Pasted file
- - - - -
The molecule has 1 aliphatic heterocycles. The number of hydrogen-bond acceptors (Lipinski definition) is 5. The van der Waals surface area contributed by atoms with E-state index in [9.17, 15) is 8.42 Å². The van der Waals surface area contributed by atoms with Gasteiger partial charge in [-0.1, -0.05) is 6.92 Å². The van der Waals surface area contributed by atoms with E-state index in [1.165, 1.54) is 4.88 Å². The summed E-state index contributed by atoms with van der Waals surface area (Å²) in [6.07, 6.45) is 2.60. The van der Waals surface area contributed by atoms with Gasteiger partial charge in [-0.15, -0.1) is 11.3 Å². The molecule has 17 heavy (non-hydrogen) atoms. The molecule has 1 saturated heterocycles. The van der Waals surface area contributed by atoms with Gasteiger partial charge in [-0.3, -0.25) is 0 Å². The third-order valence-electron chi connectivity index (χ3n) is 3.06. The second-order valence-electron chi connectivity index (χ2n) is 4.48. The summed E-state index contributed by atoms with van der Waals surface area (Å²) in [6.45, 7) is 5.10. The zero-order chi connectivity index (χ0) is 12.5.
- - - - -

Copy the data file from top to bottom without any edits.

The molecule has 1 aliphatic heterocycles. The number of hydrogen-bond acceptors (Lipinski definition) is 5. The van der Waals surface area contributed by atoms with E-state index in [9.17, 15) is 8.42 Å². The van der Waals surface area contributed by atoms with Gasteiger partial charge in [-0.1, -0.05) is 6.92 Å². The van der Waals surface area contributed by atoms with E-state index in [1.165, 1.54) is 4.88 Å². The summed E-state index contributed by atoms with van der Waals surface area (Å²) in [6.07, 6.45) is 2.60. The van der Waals surface area contributed by atoms with Gasteiger partial charge in [-0.15, -0.1) is 11.3 Å². The molecule has 17 heavy (non-hydrogen) atoms. The molecule has 1 saturated heterocycles. The van der Waals surface area contributed by atoms with Gasteiger partial charge in [-0.3, -0.25) is 0 Å². The third-order valence-electron chi connectivity index (χ3n) is 3.06. The second-order valence-electron chi connectivity index (χ2n) is 4.48. The summed E-state index contributed by atoms with van der Waals surface area (Å²) in [6.45, 7) is 5.10. The zero-order chi connectivity index (χ0) is 12.5.